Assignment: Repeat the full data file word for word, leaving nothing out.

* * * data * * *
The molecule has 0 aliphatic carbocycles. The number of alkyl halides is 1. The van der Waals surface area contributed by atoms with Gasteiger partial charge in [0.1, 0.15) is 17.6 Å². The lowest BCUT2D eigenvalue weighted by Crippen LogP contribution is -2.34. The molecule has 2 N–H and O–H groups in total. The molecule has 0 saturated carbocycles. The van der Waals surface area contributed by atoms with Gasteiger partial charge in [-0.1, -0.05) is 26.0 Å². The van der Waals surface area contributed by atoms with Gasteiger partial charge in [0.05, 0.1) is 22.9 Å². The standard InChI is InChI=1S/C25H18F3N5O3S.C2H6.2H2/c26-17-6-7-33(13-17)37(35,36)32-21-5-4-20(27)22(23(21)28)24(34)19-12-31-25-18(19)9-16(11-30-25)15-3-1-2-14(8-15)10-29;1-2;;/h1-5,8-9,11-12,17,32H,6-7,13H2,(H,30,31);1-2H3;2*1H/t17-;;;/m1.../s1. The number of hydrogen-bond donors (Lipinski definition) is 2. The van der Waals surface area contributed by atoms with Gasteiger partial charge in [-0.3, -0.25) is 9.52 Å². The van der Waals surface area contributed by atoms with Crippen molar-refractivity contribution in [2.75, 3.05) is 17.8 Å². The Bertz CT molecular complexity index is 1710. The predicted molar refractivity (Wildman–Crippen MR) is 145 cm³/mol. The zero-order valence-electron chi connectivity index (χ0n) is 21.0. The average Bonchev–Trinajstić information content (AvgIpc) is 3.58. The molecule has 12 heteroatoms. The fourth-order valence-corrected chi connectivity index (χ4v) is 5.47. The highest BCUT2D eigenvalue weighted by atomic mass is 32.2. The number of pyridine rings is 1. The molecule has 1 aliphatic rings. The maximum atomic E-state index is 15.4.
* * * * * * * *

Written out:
The molecule has 0 aliphatic carbocycles. The number of alkyl halides is 1. The van der Waals surface area contributed by atoms with Gasteiger partial charge in [0.1, 0.15) is 17.6 Å². The lowest BCUT2D eigenvalue weighted by Crippen LogP contribution is -2.34. The molecule has 2 N–H and O–H groups in total. The molecule has 0 saturated carbocycles. The van der Waals surface area contributed by atoms with Gasteiger partial charge in [-0.1, -0.05) is 26.0 Å². The van der Waals surface area contributed by atoms with Gasteiger partial charge in [0.05, 0.1) is 22.9 Å². The standard InChI is InChI=1S/C25H18F3N5O3S.C2H6.2H2/c26-17-6-7-33(13-17)37(35,36)32-21-5-4-20(27)22(23(21)28)24(34)19-12-31-25-18(19)9-16(11-30-25)15-3-1-2-14(8-15)10-29;1-2;;/h1-5,8-9,11-12,17,32H,6-7,13H2,(H,30,31);1-2H3;2*1H/t17-;;;/m1.../s1. The number of hydrogen-bond donors (Lipinski definition) is 2. The van der Waals surface area contributed by atoms with Gasteiger partial charge in [-0.3, -0.25) is 9.52 Å². The van der Waals surface area contributed by atoms with Crippen molar-refractivity contribution in [2.75, 3.05) is 17.8 Å². The Bertz CT molecular complexity index is 1710. The predicted molar refractivity (Wildman–Crippen MR) is 145 cm³/mol. The zero-order valence-electron chi connectivity index (χ0n) is 21.0. The average Bonchev–Trinajstić information content (AvgIpc) is 3.58. The molecule has 12 heteroatoms. The fourth-order valence-corrected chi connectivity index (χ4v) is 5.47. The highest BCUT2D eigenvalue weighted by atomic mass is 32.2. The number of pyridine rings is 1. The molecule has 1 aliphatic rings. The maximum atomic E-state index is 15.4.